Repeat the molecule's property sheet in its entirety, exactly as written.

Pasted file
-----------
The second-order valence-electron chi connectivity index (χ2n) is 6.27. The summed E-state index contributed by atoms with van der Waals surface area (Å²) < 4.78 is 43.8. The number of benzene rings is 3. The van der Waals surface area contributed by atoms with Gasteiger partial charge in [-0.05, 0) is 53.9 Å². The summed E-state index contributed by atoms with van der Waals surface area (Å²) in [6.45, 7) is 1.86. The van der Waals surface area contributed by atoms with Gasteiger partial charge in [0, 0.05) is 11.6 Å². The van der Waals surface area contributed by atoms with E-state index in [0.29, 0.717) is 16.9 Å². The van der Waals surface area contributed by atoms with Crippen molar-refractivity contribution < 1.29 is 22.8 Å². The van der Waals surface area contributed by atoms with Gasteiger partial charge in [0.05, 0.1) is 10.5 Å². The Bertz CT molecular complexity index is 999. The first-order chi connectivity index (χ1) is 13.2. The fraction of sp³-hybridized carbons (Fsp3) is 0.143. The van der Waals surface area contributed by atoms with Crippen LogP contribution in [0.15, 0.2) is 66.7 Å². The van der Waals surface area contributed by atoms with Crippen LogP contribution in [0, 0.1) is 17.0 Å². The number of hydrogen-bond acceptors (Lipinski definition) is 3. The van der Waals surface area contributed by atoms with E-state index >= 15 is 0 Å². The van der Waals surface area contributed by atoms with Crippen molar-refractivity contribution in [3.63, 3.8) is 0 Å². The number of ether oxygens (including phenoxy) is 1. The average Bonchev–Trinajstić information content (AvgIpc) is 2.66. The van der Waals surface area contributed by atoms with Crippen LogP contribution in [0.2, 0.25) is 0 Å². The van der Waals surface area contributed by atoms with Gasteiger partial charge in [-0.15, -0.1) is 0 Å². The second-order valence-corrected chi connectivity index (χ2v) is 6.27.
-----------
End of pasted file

The second-order valence-electron chi connectivity index (χ2n) is 6.27. The summed E-state index contributed by atoms with van der Waals surface area (Å²) < 4.78 is 43.8. The number of benzene rings is 3. The van der Waals surface area contributed by atoms with Gasteiger partial charge in [-0.05, 0) is 53.9 Å². The summed E-state index contributed by atoms with van der Waals surface area (Å²) in [6.45, 7) is 1.86. The van der Waals surface area contributed by atoms with Gasteiger partial charge in [0, 0.05) is 11.6 Å². The van der Waals surface area contributed by atoms with E-state index in [0.29, 0.717) is 16.9 Å². The van der Waals surface area contributed by atoms with Crippen molar-refractivity contribution < 1.29 is 22.8 Å². The van der Waals surface area contributed by atoms with Gasteiger partial charge in [0.05, 0.1) is 10.5 Å². The Bertz CT molecular complexity index is 999. The first-order chi connectivity index (χ1) is 13.2. The fraction of sp³-hybridized carbons (Fsp3) is 0.143. The van der Waals surface area contributed by atoms with Crippen LogP contribution in [0.15, 0.2) is 66.7 Å². The van der Waals surface area contributed by atoms with Crippen LogP contribution in [0, 0.1) is 17.0 Å². The number of hydrogen-bond acceptors (Lipinski definition) is 3. The van der Waals surface area contributed by atoms with E-state index >= 15 is 0 Å². The van der Waals surface area contributed by atoms with Crippen molar-refractivity contribution in [3.63, 3.8) is 0 Å². The number of ether oxygens (including phenoxy) is 1. The average Bonchev–Trinajstić information content (AvgIpc) is 2.66. The van der Waals surface area contributed by atoms with Crippen LogP contribution in [0.2, 0.25) is 0 Å². The van der Waals surface area contributed by atoms with Gasteiger partial charge in [-0.15, -0.1) is 0 Å². The second-order valence-corrected chi connectivity index (χ2v) is 6.27.